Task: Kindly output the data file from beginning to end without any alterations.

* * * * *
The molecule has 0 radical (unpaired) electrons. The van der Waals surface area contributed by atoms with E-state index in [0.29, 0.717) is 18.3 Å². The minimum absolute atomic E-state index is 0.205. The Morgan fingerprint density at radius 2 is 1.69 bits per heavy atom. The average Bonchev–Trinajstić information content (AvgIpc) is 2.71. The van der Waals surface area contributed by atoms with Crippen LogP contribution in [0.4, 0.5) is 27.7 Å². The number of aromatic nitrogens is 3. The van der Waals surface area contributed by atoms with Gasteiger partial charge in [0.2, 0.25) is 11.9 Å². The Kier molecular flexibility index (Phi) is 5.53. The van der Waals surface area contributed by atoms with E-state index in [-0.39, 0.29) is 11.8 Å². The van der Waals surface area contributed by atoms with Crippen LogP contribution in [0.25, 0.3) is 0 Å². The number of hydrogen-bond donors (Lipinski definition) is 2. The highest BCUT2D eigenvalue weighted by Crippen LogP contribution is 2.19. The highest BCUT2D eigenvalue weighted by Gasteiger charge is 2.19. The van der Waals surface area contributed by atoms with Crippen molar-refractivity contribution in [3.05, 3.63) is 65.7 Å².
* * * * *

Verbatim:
The molecule has 0 radical (unpaired) electrons. The van der Waals surface area contributed by atoms with E-state index in [0.29, 0.717) is 18.3 Å². The minimum absolute atomic E-state index is 0.205. The Morgan fingerprint density at radius 2 is 1.69 bits per heavy atom. The average Bonchev–Trinajstić information content (AvgIpc) is 2.71. The van der Waals surface area contributed by atoms with Crippen LogP contribution in [0.4, 0.5) is 27.7 Å². The number of aromatic nitrogens is 3. The van der Waals surface area contributed by atoms with Gasteiger partial charge in [0.2, 0.25) is 11.9 Å². The Kier molecular flexibility index (Phi) is 5.53. The van der Waals surface area contributed by atoms with E-state index in [-0.39, 0.29) is 11.8 Å². The van der Waals surface area contributed by atoms with Crippen LogP contribution in [0.25, 0.3) is 0 Å². The number of hydrogen-bond donors (Lipinski definition) is 2. The highest BCUT2D eigenvalue weighted by Crippen LogP contribution is 2.19. The highest BCUT2D eigenvalue weighted by Gasteiger charge is 2.19. The van der Waals surface area contributed by atoms with Crippen molar-refractivity contribution in [3.05, 3.63) is 65.7 Å².